The two are locked in a tight race in the swing state that could determine which party controls the Senate next year.
Both the Ryan budget and the Obama health law would reduce future Medicare spending by about $700 billion.
Berkley told Heller it "takes a lot of brass" to attack her on the $700 billion in cuts when he'd also voted for them.
"I did not cut money out of Medicare guaranteed benefits," she said, arguing that vote extended Medicare's solvency by nearly a decade and its spending decreases mostly came from cutting reimbursement rates to insurance companies, not to direct care for patients.
The two also sparred over Berkley's ethics issues.
She's facing an investigation from the House Ethics Committee over whether she had a conflict of interest in supporting kidney dialysis programs in the state and opposing cuts to Medicare reimbursement for dialysis because her husband is a kidney doctor.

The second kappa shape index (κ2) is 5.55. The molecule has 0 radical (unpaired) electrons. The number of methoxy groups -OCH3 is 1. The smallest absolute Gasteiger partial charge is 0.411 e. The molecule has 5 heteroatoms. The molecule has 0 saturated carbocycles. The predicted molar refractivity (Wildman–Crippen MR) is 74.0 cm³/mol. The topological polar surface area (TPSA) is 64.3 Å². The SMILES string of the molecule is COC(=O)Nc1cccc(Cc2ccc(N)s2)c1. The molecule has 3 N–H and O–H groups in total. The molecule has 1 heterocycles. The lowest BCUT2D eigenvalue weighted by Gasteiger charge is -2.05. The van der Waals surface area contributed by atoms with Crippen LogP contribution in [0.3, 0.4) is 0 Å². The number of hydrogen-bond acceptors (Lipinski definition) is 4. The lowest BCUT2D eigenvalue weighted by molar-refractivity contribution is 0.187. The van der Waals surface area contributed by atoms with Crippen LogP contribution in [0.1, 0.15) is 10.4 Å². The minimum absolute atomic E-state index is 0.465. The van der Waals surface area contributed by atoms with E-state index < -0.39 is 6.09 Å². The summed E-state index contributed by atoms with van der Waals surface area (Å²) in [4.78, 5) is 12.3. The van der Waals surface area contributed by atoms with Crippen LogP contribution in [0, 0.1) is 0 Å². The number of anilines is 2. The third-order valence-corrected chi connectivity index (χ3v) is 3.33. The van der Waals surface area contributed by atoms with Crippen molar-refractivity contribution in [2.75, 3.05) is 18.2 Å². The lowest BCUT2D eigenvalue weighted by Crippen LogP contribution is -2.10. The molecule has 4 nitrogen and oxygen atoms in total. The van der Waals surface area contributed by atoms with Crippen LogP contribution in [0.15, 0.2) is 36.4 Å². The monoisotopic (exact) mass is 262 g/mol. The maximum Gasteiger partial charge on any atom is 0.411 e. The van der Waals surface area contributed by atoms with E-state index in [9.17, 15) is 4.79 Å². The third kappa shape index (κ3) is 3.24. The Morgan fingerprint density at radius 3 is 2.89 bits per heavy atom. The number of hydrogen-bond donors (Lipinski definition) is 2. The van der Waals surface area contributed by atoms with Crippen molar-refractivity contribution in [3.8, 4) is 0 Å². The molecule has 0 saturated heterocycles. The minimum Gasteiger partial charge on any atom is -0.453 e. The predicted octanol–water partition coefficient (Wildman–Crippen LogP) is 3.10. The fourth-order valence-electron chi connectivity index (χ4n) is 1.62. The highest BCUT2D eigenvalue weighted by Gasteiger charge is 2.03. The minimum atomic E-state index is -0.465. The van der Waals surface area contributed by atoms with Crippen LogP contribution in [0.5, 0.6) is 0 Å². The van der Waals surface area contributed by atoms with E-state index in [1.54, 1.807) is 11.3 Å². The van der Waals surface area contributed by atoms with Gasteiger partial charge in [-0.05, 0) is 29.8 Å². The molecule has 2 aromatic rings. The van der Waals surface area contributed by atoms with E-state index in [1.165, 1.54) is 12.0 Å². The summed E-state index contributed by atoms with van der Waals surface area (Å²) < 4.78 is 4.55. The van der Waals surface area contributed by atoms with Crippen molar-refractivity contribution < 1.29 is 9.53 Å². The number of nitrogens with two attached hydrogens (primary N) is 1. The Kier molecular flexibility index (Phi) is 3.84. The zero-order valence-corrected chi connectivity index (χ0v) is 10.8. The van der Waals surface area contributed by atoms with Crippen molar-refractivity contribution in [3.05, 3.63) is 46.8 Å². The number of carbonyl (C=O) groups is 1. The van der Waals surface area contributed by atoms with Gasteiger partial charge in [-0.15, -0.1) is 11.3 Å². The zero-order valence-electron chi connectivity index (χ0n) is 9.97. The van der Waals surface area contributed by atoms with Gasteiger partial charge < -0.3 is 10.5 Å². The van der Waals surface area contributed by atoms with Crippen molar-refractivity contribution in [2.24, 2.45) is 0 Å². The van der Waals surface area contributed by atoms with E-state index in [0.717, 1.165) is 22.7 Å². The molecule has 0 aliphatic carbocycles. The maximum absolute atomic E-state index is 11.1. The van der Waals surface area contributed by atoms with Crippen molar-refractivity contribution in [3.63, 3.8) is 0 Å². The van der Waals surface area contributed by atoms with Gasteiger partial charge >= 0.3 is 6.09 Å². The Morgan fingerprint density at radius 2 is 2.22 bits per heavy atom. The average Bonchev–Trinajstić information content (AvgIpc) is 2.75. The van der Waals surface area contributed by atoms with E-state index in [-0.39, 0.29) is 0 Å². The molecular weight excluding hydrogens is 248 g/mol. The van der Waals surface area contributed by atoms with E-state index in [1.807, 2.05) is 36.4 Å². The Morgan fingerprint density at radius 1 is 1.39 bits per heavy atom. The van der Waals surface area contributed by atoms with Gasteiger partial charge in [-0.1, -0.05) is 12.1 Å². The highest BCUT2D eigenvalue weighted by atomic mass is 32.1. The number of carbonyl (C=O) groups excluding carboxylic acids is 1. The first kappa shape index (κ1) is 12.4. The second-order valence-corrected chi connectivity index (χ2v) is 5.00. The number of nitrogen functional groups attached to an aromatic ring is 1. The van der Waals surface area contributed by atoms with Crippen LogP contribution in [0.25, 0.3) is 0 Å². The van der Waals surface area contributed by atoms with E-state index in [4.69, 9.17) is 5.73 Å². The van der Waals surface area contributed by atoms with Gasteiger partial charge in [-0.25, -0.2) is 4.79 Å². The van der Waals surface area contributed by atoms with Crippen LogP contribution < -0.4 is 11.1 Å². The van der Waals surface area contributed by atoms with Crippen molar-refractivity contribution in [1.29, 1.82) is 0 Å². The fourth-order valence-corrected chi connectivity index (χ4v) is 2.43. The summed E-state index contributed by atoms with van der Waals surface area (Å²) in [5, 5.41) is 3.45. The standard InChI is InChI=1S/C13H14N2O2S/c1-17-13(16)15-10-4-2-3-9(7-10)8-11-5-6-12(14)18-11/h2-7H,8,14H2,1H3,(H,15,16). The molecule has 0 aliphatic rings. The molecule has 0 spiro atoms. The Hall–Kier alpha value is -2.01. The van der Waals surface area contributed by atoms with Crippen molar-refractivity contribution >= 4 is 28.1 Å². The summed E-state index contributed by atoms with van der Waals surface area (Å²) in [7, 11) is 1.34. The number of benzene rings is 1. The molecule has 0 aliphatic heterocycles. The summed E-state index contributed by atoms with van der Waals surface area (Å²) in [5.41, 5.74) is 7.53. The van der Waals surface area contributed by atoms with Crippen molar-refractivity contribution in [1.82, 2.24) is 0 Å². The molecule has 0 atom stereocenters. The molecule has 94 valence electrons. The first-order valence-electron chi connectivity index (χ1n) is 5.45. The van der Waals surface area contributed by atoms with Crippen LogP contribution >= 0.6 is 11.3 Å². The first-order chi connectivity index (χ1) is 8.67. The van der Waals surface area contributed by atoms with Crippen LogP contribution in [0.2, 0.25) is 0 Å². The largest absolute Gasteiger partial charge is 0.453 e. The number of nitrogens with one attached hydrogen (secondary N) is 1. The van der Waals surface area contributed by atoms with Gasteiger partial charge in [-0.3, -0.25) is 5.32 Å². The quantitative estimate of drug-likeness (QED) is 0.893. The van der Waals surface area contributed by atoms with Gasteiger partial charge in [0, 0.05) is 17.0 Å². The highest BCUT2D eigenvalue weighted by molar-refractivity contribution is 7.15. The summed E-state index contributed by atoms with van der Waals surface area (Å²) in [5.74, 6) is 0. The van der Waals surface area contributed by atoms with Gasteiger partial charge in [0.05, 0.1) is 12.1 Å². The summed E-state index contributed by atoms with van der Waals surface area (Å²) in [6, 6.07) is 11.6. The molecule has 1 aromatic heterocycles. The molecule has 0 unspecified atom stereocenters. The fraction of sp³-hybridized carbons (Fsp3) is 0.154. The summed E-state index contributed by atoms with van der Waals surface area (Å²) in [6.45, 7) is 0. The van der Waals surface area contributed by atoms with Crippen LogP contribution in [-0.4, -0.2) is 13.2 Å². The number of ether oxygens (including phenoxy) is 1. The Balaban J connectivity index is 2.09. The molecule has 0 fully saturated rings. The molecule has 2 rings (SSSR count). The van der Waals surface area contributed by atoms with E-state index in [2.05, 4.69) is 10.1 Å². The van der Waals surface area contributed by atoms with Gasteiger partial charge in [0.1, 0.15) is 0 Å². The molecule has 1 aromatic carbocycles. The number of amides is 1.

"My one and only concern was to protect the health and well-being of the people of the state of Nevada," Berkley said when asked about the controversy by a debate moderator.
"Character matters," Heller said. "It matters in life and it matters in the U.S .Senate. My opponent has a big problem. Do you know how unusual it is for the Ethics Committee to move forward on an investigation like this? It's big. It's huge. And she can't get away from it."
The two also fought over immigration — Berkley attacked Heller for supporting Arizona's tough anti-immigration law and opposing the DREAM Act, while Heller accused her of supporting "blanket amnesty."
Heller has led Berkley in most public polls, and held a six-point lead in a NBC/Wall Street Journal/Marist poll released on Thursday. But other recent public polls have shown a tighter, and tightening race — a poll from the conservative Rasmussen Reports released last week had Heller up by just one point.